Mix a color with just a tiny amount of its complement to see how it "neutralizes" or muddies that color. 

    Try to get a true neutral by mixing the colors as equally as possible. While color makes the best grey? Which one makes the best brown? Which neutral is the coolest in tone? Which is the warmest? Which colors, mixed with very little water, make the best black?

Creating Texture in Watercolor

  1. Add Salt to a Wash

    Starting with a wash of moist color, sprinkle salt and allow to dry. Try different colors to see which ones react most strongly to the salt. Does a shiny wet wash react better, or a nearly dry wash?

  2. Use Cling Wrap to Create Texture

    Starting with a wet, multi-colored wash, press a small piece of cling wrap to the wash and arrange to create texture wrinkles. Try removing the cling wrap when damp and while dry and see the difference in texture.

  3. Make Clouds

    Paint a flat wash of blue across your page, then try using paper towel and facial tissue to lift out cloud shapes while still damp.. Strive for realistic shape and texture.

Compose & Create Your Painting

  1. Find the focal point.

    In this class we'll be working with a single focal image for our painting composition. Using a reference photo as your guide, isolate the image you want your painting to focus on. Use thumbnail sketches as needed to place your image within the picture plane.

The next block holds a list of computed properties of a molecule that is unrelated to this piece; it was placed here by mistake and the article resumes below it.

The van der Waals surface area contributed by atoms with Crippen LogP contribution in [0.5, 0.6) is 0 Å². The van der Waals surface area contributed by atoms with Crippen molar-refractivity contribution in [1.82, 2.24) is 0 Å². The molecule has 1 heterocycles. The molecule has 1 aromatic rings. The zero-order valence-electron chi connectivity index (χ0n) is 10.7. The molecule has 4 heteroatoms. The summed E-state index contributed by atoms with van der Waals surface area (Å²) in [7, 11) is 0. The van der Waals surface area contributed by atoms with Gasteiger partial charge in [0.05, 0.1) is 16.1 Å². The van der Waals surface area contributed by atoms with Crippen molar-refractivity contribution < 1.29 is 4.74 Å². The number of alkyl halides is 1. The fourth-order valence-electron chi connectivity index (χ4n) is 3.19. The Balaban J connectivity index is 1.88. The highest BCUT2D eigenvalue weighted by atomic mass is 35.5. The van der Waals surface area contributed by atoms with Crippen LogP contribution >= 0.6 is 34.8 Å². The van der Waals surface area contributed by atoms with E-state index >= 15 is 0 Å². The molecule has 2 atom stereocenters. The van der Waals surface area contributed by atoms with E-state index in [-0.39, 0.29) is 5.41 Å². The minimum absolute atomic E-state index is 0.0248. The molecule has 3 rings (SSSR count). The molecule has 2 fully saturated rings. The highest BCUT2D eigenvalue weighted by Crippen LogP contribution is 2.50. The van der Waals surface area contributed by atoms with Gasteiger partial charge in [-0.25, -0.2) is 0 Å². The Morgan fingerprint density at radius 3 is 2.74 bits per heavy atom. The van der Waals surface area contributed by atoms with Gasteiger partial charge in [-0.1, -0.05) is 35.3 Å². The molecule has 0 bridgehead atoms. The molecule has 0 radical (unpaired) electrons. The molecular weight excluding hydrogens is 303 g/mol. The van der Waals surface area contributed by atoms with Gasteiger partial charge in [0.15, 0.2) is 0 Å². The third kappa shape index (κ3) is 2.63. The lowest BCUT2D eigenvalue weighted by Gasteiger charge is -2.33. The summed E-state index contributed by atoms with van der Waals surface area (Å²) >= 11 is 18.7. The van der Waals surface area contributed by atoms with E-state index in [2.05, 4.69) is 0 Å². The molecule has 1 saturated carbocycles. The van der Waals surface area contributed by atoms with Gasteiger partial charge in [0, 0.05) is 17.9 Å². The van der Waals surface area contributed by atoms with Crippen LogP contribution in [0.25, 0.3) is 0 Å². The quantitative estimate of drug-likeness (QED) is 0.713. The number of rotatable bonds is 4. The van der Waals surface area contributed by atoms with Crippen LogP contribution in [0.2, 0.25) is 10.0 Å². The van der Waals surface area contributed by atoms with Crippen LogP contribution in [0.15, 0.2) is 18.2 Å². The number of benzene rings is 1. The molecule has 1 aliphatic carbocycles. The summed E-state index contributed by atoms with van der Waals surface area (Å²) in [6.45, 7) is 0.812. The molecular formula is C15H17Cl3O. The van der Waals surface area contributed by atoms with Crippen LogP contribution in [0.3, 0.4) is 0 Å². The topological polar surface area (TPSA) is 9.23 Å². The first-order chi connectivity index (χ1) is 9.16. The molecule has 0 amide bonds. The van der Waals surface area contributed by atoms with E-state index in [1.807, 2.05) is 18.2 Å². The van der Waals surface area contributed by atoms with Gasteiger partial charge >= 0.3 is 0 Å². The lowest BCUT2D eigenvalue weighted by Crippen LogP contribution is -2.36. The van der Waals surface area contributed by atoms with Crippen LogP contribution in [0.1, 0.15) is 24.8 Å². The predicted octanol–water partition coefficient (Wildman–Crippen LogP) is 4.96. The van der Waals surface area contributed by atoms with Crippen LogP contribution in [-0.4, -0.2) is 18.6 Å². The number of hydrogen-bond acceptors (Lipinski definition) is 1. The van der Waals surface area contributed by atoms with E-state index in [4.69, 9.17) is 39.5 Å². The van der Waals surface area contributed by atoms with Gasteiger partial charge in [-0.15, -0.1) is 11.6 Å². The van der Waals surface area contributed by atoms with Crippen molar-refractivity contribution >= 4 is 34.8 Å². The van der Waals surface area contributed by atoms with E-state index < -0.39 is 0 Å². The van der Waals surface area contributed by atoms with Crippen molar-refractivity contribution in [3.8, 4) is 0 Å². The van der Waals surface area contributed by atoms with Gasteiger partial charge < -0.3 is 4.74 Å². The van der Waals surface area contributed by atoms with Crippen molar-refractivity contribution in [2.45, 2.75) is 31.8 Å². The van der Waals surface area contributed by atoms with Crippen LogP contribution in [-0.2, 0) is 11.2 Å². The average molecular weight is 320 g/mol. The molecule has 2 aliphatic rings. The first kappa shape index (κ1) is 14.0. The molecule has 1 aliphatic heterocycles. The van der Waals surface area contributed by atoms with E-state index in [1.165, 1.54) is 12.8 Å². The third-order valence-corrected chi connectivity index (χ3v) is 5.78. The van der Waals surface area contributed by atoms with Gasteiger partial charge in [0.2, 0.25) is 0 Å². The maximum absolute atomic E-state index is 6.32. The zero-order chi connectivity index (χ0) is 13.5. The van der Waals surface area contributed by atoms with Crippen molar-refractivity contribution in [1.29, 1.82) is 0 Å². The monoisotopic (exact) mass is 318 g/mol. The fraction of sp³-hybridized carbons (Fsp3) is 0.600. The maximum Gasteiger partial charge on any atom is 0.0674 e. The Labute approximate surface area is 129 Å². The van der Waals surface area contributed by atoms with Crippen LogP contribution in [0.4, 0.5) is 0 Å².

2. Paint a Single, Simple Object

    Using a single simple object, like an apple, create a small (5" x 7") painting. Fill the basic shape with several colors, working wet in wet to allow the colours to mix.

  3. Establish Mood.

    A big part of expressive painting is mood. Consider the location of your image, the time of day & year and the feelings you want to evoke. This is going to affect the colors and values you use in your painting, the quality of line, and much more. 

    Optional: Build a mood board to help guide you in establishing your painting mood. This is not a board of painting styles to copy - look instead for images with colors, lines, feelings that you want to echo in your painting.

  4. Avoid Majoring on the Minors.

    Look at your reference photo. What fussy details are going to distract you in your painting? Let them go.


Additional Resources

  • My favorite places to buy art supplies:
    In Canada: Opus Framing & Art Supplies

    In the USA: Daniel Smith Extra Fine Watercolors

    Cheap Joe's Art Stuff

    Your local art supply store will be able to guide you in your purchases and offer advice. Try them first!

  • Printable supply list.

  • While we won't be covering using masking fluid in this class, you may be curious about using it in your paintings. Here's a video tutorial I made on using masking fluid with a few tips and tricks. 

  • Supplemental Demonstration: Floral Painting

    http://www.youtube.com/watch?v=CU0KWP36H2c&feature=share&list=UU2lAV9ynhcFLdFiXlflI8qQ&index=1